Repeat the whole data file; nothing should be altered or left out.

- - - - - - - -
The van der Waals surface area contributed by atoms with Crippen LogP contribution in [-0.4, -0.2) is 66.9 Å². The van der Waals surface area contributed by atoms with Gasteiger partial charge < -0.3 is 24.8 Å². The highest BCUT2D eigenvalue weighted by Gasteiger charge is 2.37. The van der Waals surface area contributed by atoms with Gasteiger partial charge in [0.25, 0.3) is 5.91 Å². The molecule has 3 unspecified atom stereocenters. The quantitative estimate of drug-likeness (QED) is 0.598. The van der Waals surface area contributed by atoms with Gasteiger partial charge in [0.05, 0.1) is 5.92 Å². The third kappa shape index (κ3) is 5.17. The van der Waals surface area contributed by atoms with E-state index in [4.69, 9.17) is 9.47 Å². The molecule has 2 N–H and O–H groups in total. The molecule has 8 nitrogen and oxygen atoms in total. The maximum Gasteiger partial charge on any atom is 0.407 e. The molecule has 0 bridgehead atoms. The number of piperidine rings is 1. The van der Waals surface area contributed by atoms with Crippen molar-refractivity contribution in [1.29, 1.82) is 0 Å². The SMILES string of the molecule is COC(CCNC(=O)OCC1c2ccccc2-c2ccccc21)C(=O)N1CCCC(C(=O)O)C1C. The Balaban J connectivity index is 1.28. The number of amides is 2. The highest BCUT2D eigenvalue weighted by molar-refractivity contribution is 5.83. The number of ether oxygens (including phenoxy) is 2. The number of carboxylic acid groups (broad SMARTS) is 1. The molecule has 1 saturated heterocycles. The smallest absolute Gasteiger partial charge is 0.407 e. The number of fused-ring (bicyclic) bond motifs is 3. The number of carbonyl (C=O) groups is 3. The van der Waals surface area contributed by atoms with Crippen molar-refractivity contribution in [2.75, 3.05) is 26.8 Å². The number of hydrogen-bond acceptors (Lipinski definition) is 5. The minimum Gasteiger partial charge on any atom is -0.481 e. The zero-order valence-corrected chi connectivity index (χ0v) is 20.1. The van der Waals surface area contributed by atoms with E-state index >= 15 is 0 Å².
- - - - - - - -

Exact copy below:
The van der Waals surface area contributed by atoms with Crippen LogP contribution in [-0.4, -0.2) is 66.9 Å². The van der Waals surface area contributed by atoms with Gasteiger partial charge < -0.3 is 24.8 Å². The highest BCUT2D eigenvalue weighted by Gasteiger charge is 2.37. The van der Waals surface area contributed by atoms with Gasteiger partial charge in [0.25, 0.3) is 5.91 Å². The molecule has 3 unspecified atom stereocenters. The quantitative estimate of drug-likeness (QED) is 0.598. The van der Waals surface area contributed by atoms with Gasteiger partial charge in [0.05, 0.1) is 5.92 Å². The third kappa shape index (κ3) is 5.17. The van der Waals surface area contributed by atoms with E-state index in [4.69, 9.17) is 9.47 Å². The molecule has 2 N–H and O–H groups in total. The molecule has 8 nitrogen and oxygen atoms in total. The maximum Gasteiger partial charge on any atom is 0.407 e. The molecule has 0 bridgehead atoms. The number of piperidine rings is 1. The van der Waals surface area contributed by atoms with Crippen molar-refractivity contribution in [1.29, 1.82) is 0 Å². The SMILES string of the molecule is COC(CCNC(=O)OCC1c2ccccc2-c2ccccc21)C(=O)N1CCCC(C(=O)O)C1C. The Balaban J connectivity index is 1.28. The number of amides is 2. The highest BCUT2D eigenvalue weighted by molar-refractivity contribution is 5.83. The number of ether oxygens (including phenoxy) is 2. The number of carboxylic acid groups (broad SMARTS) is 1. The molecule has 1 saturated heterocycles. The smallest absolute Gasteiger partial charge is 0.407 e. The number of fused-ring (bicyclic) bond motifs is 3. The number of carbonyl (C=O) groups is 3. The van der Waals surface area contributed by atoms with Crippen molar-refractivity contribution in [2.75, 3.05) is 26.8 Å². The number of hydrogen-bond acceptors (Lipinski definition) is 5. The minimum Gasteiger partial charge on any atom is -0.481 e. The zero-order valence-corrected chi connectivity index (χ0v) is 20.1. The van der Waals surface area contributed by atoms with E-state index >= 15 is 0 Å².